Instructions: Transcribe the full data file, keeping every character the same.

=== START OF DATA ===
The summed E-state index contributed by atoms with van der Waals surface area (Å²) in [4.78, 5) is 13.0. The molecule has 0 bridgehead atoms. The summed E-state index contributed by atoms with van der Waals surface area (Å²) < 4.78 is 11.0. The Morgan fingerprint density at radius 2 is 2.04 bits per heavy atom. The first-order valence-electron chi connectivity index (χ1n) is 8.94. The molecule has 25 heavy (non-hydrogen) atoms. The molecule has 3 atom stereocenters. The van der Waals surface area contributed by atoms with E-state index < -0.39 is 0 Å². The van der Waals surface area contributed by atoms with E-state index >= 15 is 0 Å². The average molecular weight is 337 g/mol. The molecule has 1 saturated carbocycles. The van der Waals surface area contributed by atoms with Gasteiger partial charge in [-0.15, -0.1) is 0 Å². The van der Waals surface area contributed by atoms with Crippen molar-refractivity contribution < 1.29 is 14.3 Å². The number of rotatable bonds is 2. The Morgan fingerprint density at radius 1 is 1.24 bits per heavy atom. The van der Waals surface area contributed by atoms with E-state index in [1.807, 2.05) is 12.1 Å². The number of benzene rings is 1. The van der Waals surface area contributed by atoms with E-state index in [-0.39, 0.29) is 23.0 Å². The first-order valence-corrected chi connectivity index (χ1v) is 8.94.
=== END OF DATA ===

The summed E-state index contributed by atoms with van der Waals surface area (Å²) in [4.78, 5) is 13.0. The molecule has 0 bridgehead atoms. The summed E-state index contributed by atoms with van der Waals surface area (Å²) < 4.78 is 11.0. The Morgan fingerprint density at radius 2 is 2.04 bits per heavy atom. The first-order valence-electron chi connectivity index (χ1n) is 8.94. The molecule has 25 heavy (non-hydrogen) atoms. The molecule has 3 atom stereocenters. The van der Waals surface area contributed by atoms with E-state index < -0.39 is 0 Å². The van der Waals surface area contributed by atoms with E-state index >= 15 is 0 Å². The average molecular weight is 337 g/mol. The molecule has 1 saturated carbocycles. The van der Waals surface area contributed by atoms with Gasteiger partial charge in [-0.15, -0.1) is 0 Å². The van der Waals surface area contributed by atoms with Crippen molar-refractivity contribution < 1.29 is 14.3 Å². The number of rotatable bonds is 2. The Morgan fingerprint density at radius 1 is 1.24 bits per heavy atom. The van der Waals surface area contributed by atoms with E-state index in [1.807, 2.05) is 12.1 Å². The number of benzene rings is 1. The van der Waals surface area contributed by atoms with E-state index in [-0.39, 0.29) is 23.0 Å². The first-order valence-corrected chi connectivity index (χ1v) is 8.94.